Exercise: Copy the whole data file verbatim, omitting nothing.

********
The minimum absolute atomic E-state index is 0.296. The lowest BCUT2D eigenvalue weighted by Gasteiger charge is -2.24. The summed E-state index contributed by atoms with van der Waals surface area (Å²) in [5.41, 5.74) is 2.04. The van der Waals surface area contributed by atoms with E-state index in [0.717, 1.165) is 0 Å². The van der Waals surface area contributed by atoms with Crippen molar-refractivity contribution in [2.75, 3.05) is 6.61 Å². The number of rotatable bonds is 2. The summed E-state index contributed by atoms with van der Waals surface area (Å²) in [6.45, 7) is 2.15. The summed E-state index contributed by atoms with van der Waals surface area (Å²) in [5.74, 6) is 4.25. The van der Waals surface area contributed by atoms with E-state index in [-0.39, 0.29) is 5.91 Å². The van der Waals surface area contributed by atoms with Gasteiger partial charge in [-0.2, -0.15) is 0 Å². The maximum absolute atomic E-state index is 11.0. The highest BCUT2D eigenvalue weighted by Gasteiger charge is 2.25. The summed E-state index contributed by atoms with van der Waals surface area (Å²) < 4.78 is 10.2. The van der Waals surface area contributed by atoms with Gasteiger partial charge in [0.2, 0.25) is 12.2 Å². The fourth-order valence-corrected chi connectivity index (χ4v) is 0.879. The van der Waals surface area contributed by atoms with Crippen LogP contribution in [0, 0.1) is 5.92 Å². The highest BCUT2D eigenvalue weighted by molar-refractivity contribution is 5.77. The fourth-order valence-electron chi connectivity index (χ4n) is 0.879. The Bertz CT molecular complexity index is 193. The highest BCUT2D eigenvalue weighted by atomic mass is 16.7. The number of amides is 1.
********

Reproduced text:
The minimum absolute atomic E-state index is 0.296. The lowest BCUT2D eigenvalue weighted by Gasteiger charge is -2.24. The summed E-state index contributed by atoms with van der Waals surface area (Å²) in [5.41, 5.74) is 2.04. The van der Waals surface area contributed by atoms with E-state index in [0.717, 1.165) is 0 Å². The van der Waals surface area contributed by atoms with Crippen molar-refractivity contribution in [2.75, 3.05) is 6.61 Å². The number of rotatable bonds is 2. The summed E-state index contributed by atoms with van der Waals surface area (Å²) in [6.45, 7) is 2.15. The summed E-state index contributed by atoms with van der Waals surface area (Å²) in [5.74, 6) is 4.25. The van der Waals surface area contributed by atoms with E-state index in [-0.39, 0.29) is 5.91 Å². The van der Waals surface area contributed by atoms with Gasteiger partial charge in [-0.2, -0.15) is 0 Å². The maximum absolute atomic E-state index is 11.0. The highest BCUT2D eigenvalue weighted by Gasteiger charge is 2.25. The summed E-state index contributed by atoms with van der Waals surface area (Å²) < 4.78 is 10.2. The van der Waals surface area contributed by atoms with Gasteiger partial charge in [0.2, 0.25) is 12.2 Å². The fourth-order valence-corrected chi connectivity index (χ4v) is 0.879. The van der Waals surface area contributed by atoms with Crippen LogP contribution in [0, 0.1) is 5.92 Å². The highest BCUT2D eigenvalue weighted by molar-refractivity contribution is 5.77. The fourth-order valence-electron chi connectivity index (χ4n) is 0.879. The Bertz CT molecular complexity index is 193. The highest BCUT2D eigenvalue weighted by atomic mass is 16.7. The number of amides is 1.